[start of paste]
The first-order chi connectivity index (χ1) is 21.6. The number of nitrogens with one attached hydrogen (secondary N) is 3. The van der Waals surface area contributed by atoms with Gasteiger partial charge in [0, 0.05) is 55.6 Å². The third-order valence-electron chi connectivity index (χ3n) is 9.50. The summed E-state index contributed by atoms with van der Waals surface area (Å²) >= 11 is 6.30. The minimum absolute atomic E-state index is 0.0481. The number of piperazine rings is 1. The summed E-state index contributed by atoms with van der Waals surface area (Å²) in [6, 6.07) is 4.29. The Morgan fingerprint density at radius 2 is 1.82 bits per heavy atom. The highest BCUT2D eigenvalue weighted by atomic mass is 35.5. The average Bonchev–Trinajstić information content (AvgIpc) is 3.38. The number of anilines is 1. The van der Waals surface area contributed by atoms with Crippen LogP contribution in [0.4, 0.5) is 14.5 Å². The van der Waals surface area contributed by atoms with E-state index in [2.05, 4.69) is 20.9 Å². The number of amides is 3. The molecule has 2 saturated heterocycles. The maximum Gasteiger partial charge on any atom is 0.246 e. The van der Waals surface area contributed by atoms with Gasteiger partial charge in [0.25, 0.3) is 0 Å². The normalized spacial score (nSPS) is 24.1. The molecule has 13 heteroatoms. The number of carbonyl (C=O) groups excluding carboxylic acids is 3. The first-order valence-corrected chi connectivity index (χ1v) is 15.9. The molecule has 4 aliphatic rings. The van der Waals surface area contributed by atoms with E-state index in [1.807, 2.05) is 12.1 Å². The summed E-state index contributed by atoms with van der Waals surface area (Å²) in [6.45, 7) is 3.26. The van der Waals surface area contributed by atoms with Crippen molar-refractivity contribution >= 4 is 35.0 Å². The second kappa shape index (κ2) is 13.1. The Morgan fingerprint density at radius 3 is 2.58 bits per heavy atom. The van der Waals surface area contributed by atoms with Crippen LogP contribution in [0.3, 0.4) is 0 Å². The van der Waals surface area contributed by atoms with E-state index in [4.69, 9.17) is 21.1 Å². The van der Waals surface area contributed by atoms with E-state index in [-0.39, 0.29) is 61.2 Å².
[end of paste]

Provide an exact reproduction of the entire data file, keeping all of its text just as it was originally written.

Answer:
The first-order chi connectivity index (χ1) is 21.6. The number of nitrogens with one attached hydrogen (secondary N) is 3. The van der Waals surface area contributed by atoms with Gasteiger partial charge in [0, 0.05) is 55.6 Å². The third-order valence-electron chi connectivity index (χ3n) is 9.50. The summed E-state index contributed by atoms with van der Waals surface area (Å²) >= 11 is 6.30. The minimum absolute atomic E-state index is 0.0481. The number of piperazine rings is 1. The summed E-state index contributed by atoms with van der Waals surface area (Å²) in [6, 6.07) is 4.29. The Morgan fingerprint density at radius 2 is 1.82 bits per heavy atom. The highest BCUT2D eigenvalue weighted by atomic mass is 35.5. The average Bonchev–Trinajstić information content (AvgIpc) is 3.38. The number of anilines is 1. The van der Waals surface area contributed by atoms with Crippen LogP contribution in [0.4, 0.5) is 14.5 Å². The van der Waals surface area contributed by atoms with E-state index in [2.05, 4.69) is 20.9 Å². The number of amides is 3. The molecule has 2 saturated heterocycles. The maximum Gasteiger partial charge on any atom is 0.246 e. The van der Waals surface area contributed by atoms with Gasteiger partial charge in [0.25, 0.3) is 0 Å². The normalized spacial score (nSPS) is 24.1. The molecule has 13 heteroatoms. The number of carbonyl (C=O) groups excluding carboxylic acids is 3. The first-order valence-corrected chi connectivity index (χ1v) is 15.9. The molecule has 4 aliphatic rings. The van der Waals surface area contributed by atoms with E-state index in [1.807, 2.05) is 12.1 Å². The summed E-state index contributed by atoms with van der Waals surface area (Å²) in [6.45, 7) is 3.26. The van der Waals surface area contributed by atoms with Crippen molar-refractivity contribution >= 4 is 35.0 Å². The second kappa shape index (κ2) is 13.1. The Morgan fingerprint density at radius 3 is 2.58 bits per heavy atom. The van der Waals surface area contributed by atoms with Crippen LogP contribution in [0.3, 0.4) is 0 Å². The van der Waals surface area contributed by atoms with E-state index in [4.69, 9.17) is 21.1 Å². The van der Waals surface area contributed by atoms with E-state index in [-0.39, 0.29) is 61.2 Å².